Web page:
ANNAPOLIS – They came in pairs, dressed in jeans and T-shirts, with photographs, badges, and their questions for Sabir Rahman, imam of the Muslim Community Center of Silver Spring.
“One was FBI, one was immigration,” said Rahman. “All they wanted to know was if we have any information about anybody who was in the news.”
FBI officials came to the Silver Spring mosque and community center shortly after the Sept. 11 attacks searching for information related to the suspected terrorists who attacked the World Trade Center and Pentagon, as they have at Muslim community centers around Maryland.
But agents failed to explain to Rahman their other duty: to provide support to the community against racial and religious harassment.
FBI officials say civil rights enforcement is a priority, but the bureau has been much slower to offer such information to Muslim leaders than to seek information from them about suspected terrorists.
Rahman’s FBI visitors showed him pictures of the suspected hijackers whose names and photographs have been broadcast on major news channels since their release Sept. 27.
“I picked out one picture…and said I have seen it on TV and not anywhere else. Other than that I have not seen any of these people,” Rahman said.
The men then asked Rahman if he could identify the nationalities of any of the suspects by their names and pictures. Rahman, who is Pakistani, said he could not. The agents returned to their car, where they stayed another hour.
When county police came to visit him, Rahman says, it was a different story. They came to his community center almost immediately after the attacks to offer protection from backlash.
“They (the FBI) did not come to us offering help,” Rahman said. “The police came constantly offering help.”
Maryland-based FBI officials said they are following “thousands of leads” regarding the attacks, but insist they’re also reaching out to Muslim community leaders primarily to reassure Muslims that they have a place to report incidents of backlash.
“People who have been victimized often don’t know who they can turn to when it happens,” said Special Agent Peter A. Gulotta, spokesman for the Baltimore FBI office.
“We want to let them know we’re not too busy to investigate (hate crimes). . . it’s something we and the Department of Justice are not going to tolerate,” Gulotta said.
Gulotta cited similar zero-tolerance statements issued Sept. 13 by Attorney General John D. Ashcroft and Assistant Attorney General Ralph F. Boyd.
The imam of the Islamic Community Center of Laurel says FBI officials have contacted him three times since the attacks, but they have explicitly expressed concern for civil rights only recently.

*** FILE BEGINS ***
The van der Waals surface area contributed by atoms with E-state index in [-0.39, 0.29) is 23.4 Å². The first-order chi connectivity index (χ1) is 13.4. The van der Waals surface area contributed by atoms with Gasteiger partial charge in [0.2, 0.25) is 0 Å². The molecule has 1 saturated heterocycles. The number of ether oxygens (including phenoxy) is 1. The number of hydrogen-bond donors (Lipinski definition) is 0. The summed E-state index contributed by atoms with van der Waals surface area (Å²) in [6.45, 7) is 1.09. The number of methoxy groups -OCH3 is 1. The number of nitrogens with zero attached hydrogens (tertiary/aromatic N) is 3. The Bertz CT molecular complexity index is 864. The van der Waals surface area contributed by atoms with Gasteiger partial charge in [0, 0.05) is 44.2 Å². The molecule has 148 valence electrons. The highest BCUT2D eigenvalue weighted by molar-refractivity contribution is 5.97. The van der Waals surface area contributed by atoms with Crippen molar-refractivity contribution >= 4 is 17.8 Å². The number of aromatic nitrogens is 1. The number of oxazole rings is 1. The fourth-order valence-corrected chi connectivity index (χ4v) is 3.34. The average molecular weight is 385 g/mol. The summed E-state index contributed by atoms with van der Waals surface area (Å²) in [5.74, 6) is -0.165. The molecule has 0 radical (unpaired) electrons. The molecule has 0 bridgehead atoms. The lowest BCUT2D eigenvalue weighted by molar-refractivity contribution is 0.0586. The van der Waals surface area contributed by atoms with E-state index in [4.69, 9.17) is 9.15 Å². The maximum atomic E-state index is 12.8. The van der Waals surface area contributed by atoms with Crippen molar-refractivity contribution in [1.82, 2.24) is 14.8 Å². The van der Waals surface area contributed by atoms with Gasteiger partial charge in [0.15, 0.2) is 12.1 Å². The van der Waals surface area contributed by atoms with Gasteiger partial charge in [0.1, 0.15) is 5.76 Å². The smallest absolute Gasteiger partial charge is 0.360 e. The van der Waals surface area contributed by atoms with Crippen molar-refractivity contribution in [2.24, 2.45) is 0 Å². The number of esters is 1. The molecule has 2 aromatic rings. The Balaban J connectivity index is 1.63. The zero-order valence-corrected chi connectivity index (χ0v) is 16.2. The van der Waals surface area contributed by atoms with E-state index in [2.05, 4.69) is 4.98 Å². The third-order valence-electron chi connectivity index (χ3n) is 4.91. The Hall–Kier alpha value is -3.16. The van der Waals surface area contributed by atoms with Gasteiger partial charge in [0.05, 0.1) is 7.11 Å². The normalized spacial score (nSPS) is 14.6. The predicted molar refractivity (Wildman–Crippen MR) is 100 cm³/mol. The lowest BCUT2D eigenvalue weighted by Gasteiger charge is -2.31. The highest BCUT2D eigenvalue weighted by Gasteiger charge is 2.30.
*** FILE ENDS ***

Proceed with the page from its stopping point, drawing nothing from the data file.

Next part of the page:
The imam, who declined to give his name to protect his family, said two FBI agents, also casually-dressed, came to his apartment near the Laurel center a few days after Sept. 11 to show him photographs of suspected hijackers.
Five suspected hijackers were known to have stayed in Laurel’s Valencia Motel before the attacks. One suspect, Hani Hanjour, took flight lessons at an airport in nearby Bowie.
The Laurel center imam told agents he recognized none of them.
Two more agents came a few days later, this time wearing business suits. The imam told them he’d already had a visit from the FBI, and the agents left.
“The third time, they phoned and said, ‘We’re here to protect your civil rights,’ and if we have any problems, that I should give them a call,” the imam said. That was shortly before Oct. 1.
The FBI has also contacted officials at the University of Maryland, College Park, to get in touch with campus groups like the Muslim Student Association and the Muslim Women of Maryland.
Campus Director of Activities Marsha Guenzler-Stevens sent an e-mail to these groups after meeting for an hour with FBI agents Sept. 24. The e-mail provided the agents’ names and contact numbers and relayed the agents’ request that “harassment or hate incidents” be reported to them as well as to university police.
“These same individuals are also investigating leads on the Sept. 11 incidents,” the e-mail said. “Given that some of the alleged perpetrators of the crime were in our area prior to Sept. 11, they are anxious to talk with any students who may have observed suspicious acts of any kind.”
“Their very first issue was the civil rights issue,” said Guenzler-Stevens about her meeting with the agents. “I think the FBI has a strong concern for…backlash.”
Agents had met with campus groups, campus police and individual students well before they met with her, Guenzler-Stevens said. She did not have information on the nature of their meetings with students.